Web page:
Since 2000, there has been enormous progress towards achieving the target of universal primary education. In 2015, the total enrolment rate across developing regions reached an unprecedented 91 percent, while the number of children out of school has almost halved globally. There has also been a dramatic increase in global literacy rates, as well as more girls enrolled in school than ever before. Each of these achievements are remarkable.
Despite this, progress has stagnated in certain regions due to extreme poverty, armed conflicts and other emergencies. In Western Asia and Northern Africa, ongoing and armed conflict has increased the number of children out of school. This is a worrying trend with many implications. While sub-Saharan Africa made the greatest progress in primary school enrolment among all developing regions – from 52 percent in 1990 up to 78 percent in 2012 – large inequalities remain. Children from the poorest households are up to four times more likely to be out of school than their wealthier counterparts. Such disparities are most evidenced between children living in rural and urban areas.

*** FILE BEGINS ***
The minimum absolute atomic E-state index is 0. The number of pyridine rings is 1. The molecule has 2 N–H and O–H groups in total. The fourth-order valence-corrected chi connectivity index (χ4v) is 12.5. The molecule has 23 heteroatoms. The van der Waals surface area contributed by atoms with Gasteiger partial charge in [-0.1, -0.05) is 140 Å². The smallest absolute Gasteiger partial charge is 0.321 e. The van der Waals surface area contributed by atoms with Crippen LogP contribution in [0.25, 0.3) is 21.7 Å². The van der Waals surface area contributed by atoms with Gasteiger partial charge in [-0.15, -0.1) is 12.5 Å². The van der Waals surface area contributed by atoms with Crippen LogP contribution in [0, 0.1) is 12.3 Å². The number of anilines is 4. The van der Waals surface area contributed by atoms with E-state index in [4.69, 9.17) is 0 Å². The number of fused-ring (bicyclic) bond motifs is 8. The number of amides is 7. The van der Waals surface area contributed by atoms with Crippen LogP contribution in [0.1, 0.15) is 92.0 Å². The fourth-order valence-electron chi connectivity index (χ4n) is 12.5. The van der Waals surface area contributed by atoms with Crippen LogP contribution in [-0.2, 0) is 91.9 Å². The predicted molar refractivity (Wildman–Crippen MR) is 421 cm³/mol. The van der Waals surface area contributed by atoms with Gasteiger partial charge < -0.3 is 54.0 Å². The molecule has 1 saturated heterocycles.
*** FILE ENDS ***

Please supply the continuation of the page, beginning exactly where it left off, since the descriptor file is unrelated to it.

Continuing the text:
Achieving inclusive and quality education is one of the most powerful and proven vehicles for sustainable development. As such, the fourth SDG aims to ensure all girls and boys complete free primary and secondary schooling by 2030. The goal also aims to provide equal access to affordable vocational training, to eliminate gender and wealth disparities, and achieve universal access to a quality higher education.